First lets look at some of the more unique and interesting compilation albums, as well as my favorite’s, along with a few tracks to accompany them.
Soul of a Nation: Afro-centric Visions in the Age of Black Power; Underground Jazz, Street Funk, and the Roots of Rap 68-79
The producers put together a really fine set here, thought-provoking and poetic. This comp focuses on the traditions of African chants, Southern spirituals and street poetry, and its effect on jazz and funk. Each track on here is unique and deserves contemplation so take some time to listen to this as a whole.
On a personal note highlighting the roots of anything is always gonna spark my interest;)
Following the success of Digital Zandoli 1, this collection of French West Indies Zouk, disco, and pop well introduce to the listener some of the coolest music from the 80s you will ever hear. This is easily one of the best compilations of last year. Enjoy a few tracks below…
Here we have the third installment of mambo cuts to tantalize your taste-buds. This compilation highlights the ongoing effort to preserve the unique sounds of mambo, a musical style that combines the sounds of Latin Rumba, Afro-Caribbean, and Cuban music on Big-Band Jazz of the late 40s-60s. Yes it is the same style that was made popular by Ricky on the ‘I Love Lucy’ show, and huge hits like Dean Martin’s ‘Sway,’ and the ubiquitous ‘ Mambo Italiano,’ but this musical style has way more to offer than just the popular version. The music was often accompanied by Cuban dances like the habanera and contradanza. More info from the release of vol.1 here.
Ostinato Records releases Sweet as Broken Dates: Lost Somali Tapes from the Horn of Africa. This compilation gives us a diversity of tracks and styles from the region, reflecting interests in East Asian Bollywood, to West African Highlife.
…this is the perfect time to discover the interesting and new age, smoothe jazz, future soul, funk, boogie and EDM work coming out of the Tokyo Dawn record label. Explore their entire catalog of jams here.
As well, the comps below are a perfect way to start to explore some of their artists.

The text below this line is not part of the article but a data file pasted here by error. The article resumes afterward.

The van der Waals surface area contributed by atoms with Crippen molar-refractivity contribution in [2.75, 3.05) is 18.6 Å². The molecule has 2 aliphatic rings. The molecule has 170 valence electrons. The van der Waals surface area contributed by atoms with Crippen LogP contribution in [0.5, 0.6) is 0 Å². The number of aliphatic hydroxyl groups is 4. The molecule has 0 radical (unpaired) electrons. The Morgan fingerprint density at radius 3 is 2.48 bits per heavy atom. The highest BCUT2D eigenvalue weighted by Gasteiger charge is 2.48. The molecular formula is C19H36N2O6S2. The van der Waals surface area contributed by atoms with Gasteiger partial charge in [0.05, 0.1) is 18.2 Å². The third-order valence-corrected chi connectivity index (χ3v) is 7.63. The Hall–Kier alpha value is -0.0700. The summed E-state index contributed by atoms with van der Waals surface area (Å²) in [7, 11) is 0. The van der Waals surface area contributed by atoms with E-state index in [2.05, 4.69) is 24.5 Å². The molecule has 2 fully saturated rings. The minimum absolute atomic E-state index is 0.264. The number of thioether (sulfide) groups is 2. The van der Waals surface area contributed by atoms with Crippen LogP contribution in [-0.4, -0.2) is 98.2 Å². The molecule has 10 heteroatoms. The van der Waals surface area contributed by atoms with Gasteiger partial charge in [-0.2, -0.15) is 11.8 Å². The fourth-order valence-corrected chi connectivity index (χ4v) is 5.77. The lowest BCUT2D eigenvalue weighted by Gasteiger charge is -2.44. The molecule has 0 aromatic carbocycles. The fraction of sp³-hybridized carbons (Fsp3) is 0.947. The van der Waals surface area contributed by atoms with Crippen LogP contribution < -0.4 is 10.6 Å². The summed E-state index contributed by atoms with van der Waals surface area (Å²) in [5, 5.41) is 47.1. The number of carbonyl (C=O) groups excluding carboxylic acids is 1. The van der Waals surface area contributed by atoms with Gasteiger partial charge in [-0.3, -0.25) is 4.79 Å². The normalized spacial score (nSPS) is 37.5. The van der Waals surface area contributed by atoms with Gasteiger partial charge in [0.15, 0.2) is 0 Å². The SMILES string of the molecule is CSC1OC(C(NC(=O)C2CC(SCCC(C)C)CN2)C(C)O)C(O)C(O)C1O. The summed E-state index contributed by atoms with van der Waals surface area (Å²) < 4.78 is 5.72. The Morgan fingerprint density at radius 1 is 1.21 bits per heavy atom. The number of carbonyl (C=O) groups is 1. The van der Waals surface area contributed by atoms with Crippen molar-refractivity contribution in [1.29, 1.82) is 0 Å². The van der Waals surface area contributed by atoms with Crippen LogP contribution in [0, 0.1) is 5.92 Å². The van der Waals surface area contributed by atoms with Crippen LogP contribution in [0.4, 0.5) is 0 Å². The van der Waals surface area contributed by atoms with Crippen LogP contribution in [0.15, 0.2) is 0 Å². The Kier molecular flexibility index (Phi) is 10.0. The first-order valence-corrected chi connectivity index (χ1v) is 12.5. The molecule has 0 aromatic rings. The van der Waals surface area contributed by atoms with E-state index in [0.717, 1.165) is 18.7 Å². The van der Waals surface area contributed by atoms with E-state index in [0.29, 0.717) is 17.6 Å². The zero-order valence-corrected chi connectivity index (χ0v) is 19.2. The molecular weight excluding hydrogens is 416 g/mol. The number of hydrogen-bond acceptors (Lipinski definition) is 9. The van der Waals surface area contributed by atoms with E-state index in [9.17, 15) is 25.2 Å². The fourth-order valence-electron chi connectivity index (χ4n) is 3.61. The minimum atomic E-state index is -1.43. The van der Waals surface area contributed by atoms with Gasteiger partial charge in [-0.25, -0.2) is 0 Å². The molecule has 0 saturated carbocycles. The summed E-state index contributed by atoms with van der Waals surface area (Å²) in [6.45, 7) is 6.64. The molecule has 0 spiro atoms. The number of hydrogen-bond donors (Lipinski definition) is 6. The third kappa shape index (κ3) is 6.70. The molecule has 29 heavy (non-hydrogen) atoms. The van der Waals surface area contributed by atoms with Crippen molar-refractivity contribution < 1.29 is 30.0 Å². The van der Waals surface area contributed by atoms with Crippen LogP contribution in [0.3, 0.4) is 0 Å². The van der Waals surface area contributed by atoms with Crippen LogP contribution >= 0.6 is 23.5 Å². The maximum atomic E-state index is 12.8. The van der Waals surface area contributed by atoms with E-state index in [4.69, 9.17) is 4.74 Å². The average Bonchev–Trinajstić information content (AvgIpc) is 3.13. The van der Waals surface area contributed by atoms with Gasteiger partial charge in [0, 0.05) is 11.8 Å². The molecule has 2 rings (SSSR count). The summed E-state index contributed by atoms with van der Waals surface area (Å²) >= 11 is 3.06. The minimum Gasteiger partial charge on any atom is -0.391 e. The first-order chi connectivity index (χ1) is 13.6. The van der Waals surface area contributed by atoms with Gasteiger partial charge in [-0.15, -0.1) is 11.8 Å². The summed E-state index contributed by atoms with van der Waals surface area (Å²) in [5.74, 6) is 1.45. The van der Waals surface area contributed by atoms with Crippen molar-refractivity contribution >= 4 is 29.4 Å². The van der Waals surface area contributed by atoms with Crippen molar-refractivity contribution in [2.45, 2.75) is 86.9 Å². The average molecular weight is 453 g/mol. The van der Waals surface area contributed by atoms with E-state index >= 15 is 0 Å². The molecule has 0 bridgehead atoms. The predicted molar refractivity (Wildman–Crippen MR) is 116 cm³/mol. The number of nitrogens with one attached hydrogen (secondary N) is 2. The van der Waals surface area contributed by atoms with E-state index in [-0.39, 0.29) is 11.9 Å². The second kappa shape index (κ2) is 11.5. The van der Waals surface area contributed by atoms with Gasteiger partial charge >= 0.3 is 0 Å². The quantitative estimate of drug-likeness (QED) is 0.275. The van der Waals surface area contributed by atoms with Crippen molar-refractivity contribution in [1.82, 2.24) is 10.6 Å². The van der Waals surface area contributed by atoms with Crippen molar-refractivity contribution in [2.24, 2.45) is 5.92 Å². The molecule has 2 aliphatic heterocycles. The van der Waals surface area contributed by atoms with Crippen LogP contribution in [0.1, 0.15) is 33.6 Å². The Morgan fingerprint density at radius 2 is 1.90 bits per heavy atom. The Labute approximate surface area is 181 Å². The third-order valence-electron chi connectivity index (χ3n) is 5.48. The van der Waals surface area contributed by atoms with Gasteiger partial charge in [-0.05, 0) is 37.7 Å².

The Heart Vol. 4-Tokyo Dawn Records
Soulful, jazzy, and smooth stylistic stirrings to warm the heart, with the flavor of 70s/80s boogie, neo-soul and R&B mixed in.
I guess I was heavy into disco jam’s last year and hey why not, dancing and cutting loose is exactly what we all needed in 2017.
Groove Line Records’ Can You Feel The Force? – The John Luongo Disco Mixes showcases the finest productions created by the pioneering and hugely influential DJ/remixer, and is the very first collection of its kind.
…and now it’s time to get serious. Let’s speed this up. Enjoy the album cover porn, and look up the ones that you are really interested in!
Keep the sock-hop rockin’.
Solid mod and soul.
The music on here is historical and important, the stories behind the songs even more so. Such a fascinating collection of early Jazz and Blues.
…and here are a bunch more comps I perused this year, check em out, mostly a lot of soul/funk/r&b.
Cavendish Library Archive Music selected by Mr. Thing and Chris Read.
BoomBox 1&2 up in this thang…its
Craig Charles the mastermind behind—is still at it picking his fare share of grooves.
Exactly what it says it is.
There is nothing like some girl group bubblegum when you’re in the right mood.
…just a lil popcorn.
Reel me in,…insert fish emoji.
a couple of these came out…
2 comps about talking on the phone…
WHEN WILL IT EVER END!?
some super dope Brazilian jams.
…the birth of Philly soul is always fun…
This was well worth the time. I felt sorta jittery and high just listening to it and not even partaking.
Bubblegum. Popcorn. Nuggets. Etc…
I had heard a lot of these many times before, but this compilation taken altogether made for a real nice vibe.
I just discovered this Pied Piper series.
More R&B? Well this is from the dawn of the Mods!
Love that rhythm and blues.
Jasmine Records resurrecting some gems.
Funk, soul, and disco from Japan? Sounds exotic…
…just gettin’ warmed up…
Tramp vol. 8.
Real pimp type shit.
Ace/Kent rockabilly, rhythm and blues, and more.
Super duperrr funk.
Radio hits, real nice.
Featurecast drops some serious funk bombs, vol.3.
Two from Stateside records.
Real Side Records throws down more outta sight soul. A real solid mix, featuring Darrow Fletcher, Jay and the Techniques, and Checkmates LTD.
Another ‘Birth of Soul’ joint from Ace/Kent.
Ministry of Sound threw this one down, and it didn’t contain the most obscure cuts, but it did contain a lot of dope cuts put together with just the right nuance. Be on the lookout for more from them, as well as the Ministry of Sound compilation Throwback Grooves.